Today we applied $15.00 more to the price we paid for our National Parks Pass. We've used it twice so far and have recouped $20.00 of the eighty we paid for it. A few more parks and this pass will have paid for itself and we have lots of National Parks and Monuments to visit in the next few months.
Today we traveled just about an hour to get to the entrance of the Joshua Tree National Park which was a National Monument until October of 1994 when it was designated as a National Park.
On the way we were able to snap this closer picture of the snow capped mountain that we can see from our site.
Also on the way we passed this HUGE windmill farm. Hundreds and hundreds of windmills in all sizes.
"Arnold" had been after the Federal Government for some time to put funding in place for this energy producing project but couldn't get the needed backing. Hitting a brick wall, California legislature decided to find the means to fund this project itself. This windmill farms generates enough electricity to light up a good portion of southern California and parts of Nevada.
So let us welcome you on our tour of Joshua Tree National Park.
The tree for which this park is named.....The Joshua Tree
The National Park spans two deserts, the Colorado Desert and the Mojave Desert. You can tell when you move from one desert to the other, there is either an overabundance of Joshua Trees or very few.
This park is also a haven for stargazers. The Andomeda Astronomical Society holds monthly "star parties" so that visitors and locals have the opportunity to view planets, galaxies and star clusters through powerful telescopes. In 1997, photographs taken of the comet Hale-Bopp from the park received national media attention. A photo of a streaking comet framed by Joshua trees and granite boulders became a Time Magazine Picture of the Century.
So let's get this tour on the road...
One of the first things you notice are the
R O C K S ! ! !
It just fascinated me so much that the rocks looked like were so precisely placed and balanced.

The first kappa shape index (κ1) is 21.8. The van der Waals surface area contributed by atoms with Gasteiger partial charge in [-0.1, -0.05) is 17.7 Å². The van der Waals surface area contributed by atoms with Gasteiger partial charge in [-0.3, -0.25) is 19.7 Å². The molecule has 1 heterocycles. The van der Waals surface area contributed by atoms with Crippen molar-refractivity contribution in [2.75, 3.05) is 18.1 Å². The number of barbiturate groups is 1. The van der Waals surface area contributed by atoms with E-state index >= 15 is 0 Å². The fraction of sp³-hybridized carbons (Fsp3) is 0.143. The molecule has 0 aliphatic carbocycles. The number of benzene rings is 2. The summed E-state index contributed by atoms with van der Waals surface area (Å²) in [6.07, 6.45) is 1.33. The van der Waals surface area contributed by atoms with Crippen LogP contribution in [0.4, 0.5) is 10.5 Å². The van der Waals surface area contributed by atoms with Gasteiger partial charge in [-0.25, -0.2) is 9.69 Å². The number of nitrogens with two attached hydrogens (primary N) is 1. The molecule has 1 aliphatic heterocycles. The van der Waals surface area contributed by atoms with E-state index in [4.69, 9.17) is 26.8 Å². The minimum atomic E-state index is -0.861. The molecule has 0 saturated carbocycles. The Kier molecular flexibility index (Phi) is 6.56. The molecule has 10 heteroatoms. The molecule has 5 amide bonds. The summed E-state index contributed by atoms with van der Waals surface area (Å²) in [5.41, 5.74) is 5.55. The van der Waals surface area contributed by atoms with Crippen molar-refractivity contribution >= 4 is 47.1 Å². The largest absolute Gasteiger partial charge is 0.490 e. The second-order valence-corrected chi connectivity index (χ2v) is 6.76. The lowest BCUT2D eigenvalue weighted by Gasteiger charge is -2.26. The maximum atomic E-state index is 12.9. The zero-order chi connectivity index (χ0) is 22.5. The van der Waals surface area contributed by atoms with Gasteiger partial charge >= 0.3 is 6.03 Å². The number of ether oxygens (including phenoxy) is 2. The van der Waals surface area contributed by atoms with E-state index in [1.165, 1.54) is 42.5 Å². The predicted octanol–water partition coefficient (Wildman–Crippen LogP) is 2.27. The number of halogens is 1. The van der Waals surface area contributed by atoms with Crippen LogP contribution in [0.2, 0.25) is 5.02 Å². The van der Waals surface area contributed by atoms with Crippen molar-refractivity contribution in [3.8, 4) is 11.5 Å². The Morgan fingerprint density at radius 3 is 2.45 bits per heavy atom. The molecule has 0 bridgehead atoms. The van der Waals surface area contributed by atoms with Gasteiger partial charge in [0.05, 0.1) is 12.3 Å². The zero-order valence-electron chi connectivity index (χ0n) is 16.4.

Right now some of you are saying to yourselves, "Oh no, she's gonna tell us how rocks got that way millions of years ago and I'll have to read through a geology lesson". Well, maybe I am and maybe I'm not. The next paragraph may start out that way, but who knows, I might slip in a juicy bit of news and if you skip this you won't know! I think it would be your best interest to keep reading all the way through.
Now that I have your attention...I can pass this information on that I got from the park brochure.
<<clearing throat>> The rock piles began underground eons ago, that means a lot of years ago, as a result of volcanic activity. Magma, in this case a molten form of the rock called monzogranite, rose from deep within the Earth. Gosh, how can you not be thrilled beyond words to learn this stuff? Continuing on.....As it rose, it intruded the overlying rock, the Pinto gneiss (pronounced NICE) formation.
Hang in there, we're almost done. As the granite cooled and crystallized underground, cracks (joints) formed horizontally and vertically. The granite continued to uplift, where it came in contact with groundwater. Hey, I'm not makin' this stuff up! Chemical weathering caused by groundwater worked on the angular granite blocks. widening cracks and rounding edges. Eventually the surface soil eroded, leaving heaps of monzogranite scattered across the land like careless piles of toy blocks. OK, we're done, now that wasn't bad was it?
We packed a picnic lunch and stopped at of one of the many designated picnic areas. A nice table was provided, a grill if you wanted it, trash bins and recycling bins and close by were clean and well stocked rest rooms.
We were almost finished eating when we had a visitor. This little squirrel had absolutely no fear of us and readily came up to Bob's outstretched hand that held a potato chip in it. I know, I know, we shouldn't have done that as we are both guilty parties here. But he/she was so darn cute and it made its wants known and we are obviously not the first ones to fall to this little creature's charms if you look at the width of this squirrel. We'll try to do better, we promise we won't try to feed the bears in Yellowstone.
Lunch over, we took to the road again. We stopped and walked a one mile loop to Barker Dam. This dam was built in the early 1900's to hold water for cattle and mining use. The dam today forms a small rain fed reservoir used by the park wildlife.
As you can see, the water level is pretty low.
I don't know what it is but these rocks seem to bring out the kid in you.
THE KING OF THE HILL
On the way down Bob met up with this.
This little guy wasn't scared either!
Bob did have him/her by the tail for a few seconds but he worked his way free pretty quickly.
Every day more and more in the desert is blooming. Some of the pretty flowers we saw along the way. (Click to enlarge)
You can see where this rock just split in half.
Some of the rocks were even named.
....and then the end of the day was upon us. Hope you enjoyed the trip!